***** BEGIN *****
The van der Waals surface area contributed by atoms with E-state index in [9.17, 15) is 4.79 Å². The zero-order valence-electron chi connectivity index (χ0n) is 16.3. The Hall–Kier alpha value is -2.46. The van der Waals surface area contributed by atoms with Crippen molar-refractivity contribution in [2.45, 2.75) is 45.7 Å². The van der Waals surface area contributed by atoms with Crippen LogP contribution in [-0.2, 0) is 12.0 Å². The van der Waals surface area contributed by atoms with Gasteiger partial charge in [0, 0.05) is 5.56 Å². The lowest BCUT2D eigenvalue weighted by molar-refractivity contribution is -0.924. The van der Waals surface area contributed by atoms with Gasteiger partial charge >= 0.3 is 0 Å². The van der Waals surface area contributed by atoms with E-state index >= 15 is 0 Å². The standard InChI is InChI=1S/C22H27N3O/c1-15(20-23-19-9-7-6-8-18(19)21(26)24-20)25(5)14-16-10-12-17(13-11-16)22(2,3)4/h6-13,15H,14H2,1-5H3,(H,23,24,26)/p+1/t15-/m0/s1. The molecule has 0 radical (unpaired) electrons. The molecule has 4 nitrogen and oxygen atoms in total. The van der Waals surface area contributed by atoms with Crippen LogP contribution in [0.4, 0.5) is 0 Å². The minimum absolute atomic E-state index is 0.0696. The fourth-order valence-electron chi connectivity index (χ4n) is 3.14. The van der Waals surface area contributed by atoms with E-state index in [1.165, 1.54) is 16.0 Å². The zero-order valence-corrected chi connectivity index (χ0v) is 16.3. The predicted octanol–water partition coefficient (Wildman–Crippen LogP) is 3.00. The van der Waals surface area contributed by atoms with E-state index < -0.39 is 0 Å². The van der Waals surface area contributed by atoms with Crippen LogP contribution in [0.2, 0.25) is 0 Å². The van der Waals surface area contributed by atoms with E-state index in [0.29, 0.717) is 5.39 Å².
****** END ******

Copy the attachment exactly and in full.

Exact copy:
The van der Waals surface area contributed by atoms with E-state index in [9.17, 15) is 4.79 Å². The zero-order valence-electron chi connectivity index (χ0n) is 16.3. The Hall–Kier alpha value is -2.46. The van der Waals surface area contributed by atoms with Crippen molar-refractivity contribution in [2.45, 2.75) is 45.7 Å². The van der Waals surface area contributed by atoms with Crippen LogP contribution in [-0.2, 0) is 12.0 Å². The van der Waals surface area contributed by atoms with Gasteiger partial charge in [0, 0.05) is 5.56 Å². The lowest BCUT2D eigenvalue weighted by molar-refractivity contribution is -0.924. The van der Waals surface area contributed by atoms with Gasteiger partial charge >= 0.3 is 0 Å². The van der Waals surface area contributed by atoms with E-state index >= 15 is 0 Å². The standard InChI is InChI=1S/C22H27N3O/c1-15(20-23-19-9-7-6-8-18(19)21(26)24-20)25(5)14-16-10-12-17(13-11-16)22(2,3)4/h6-13,15H,14H2,1-5H3,(H,23,24,26)/p+1/t15-/m0/s1. The molecule has 0 radical (unpaired) electrons. The molecule has 4 nitrogen and oxygen atoms in total. The van der Waals surface area contributed by atoms with Crippen LogP contribution in [0.4, 0.5) is 0 Å². The minimum absolute atomic E-state index is 0.0696. The fourth-order valence-electron chi connectivity index (χ4n) is 3.14. The van der Waals surface area contributed by atoms with E-state index in [1.165, 1.54) is 16.0 Å². The zero-order valence-corrected chi connectivity index (χ0v) is 16.3. The predicted octanol–water partition coefficient (Wildman–Crippen LogP) is 3.00. The van der Waals surface area contributed by atoms with E-state index < -0.39 is 0 Å². The van der Waals surface area contributed by atoms with Crippen LogP contribution in [0.2, 0.25) is 0 Å². The van der Waals surface area contributed by atoms with E-state index in [0.29, 0.717) is 5.39 Å².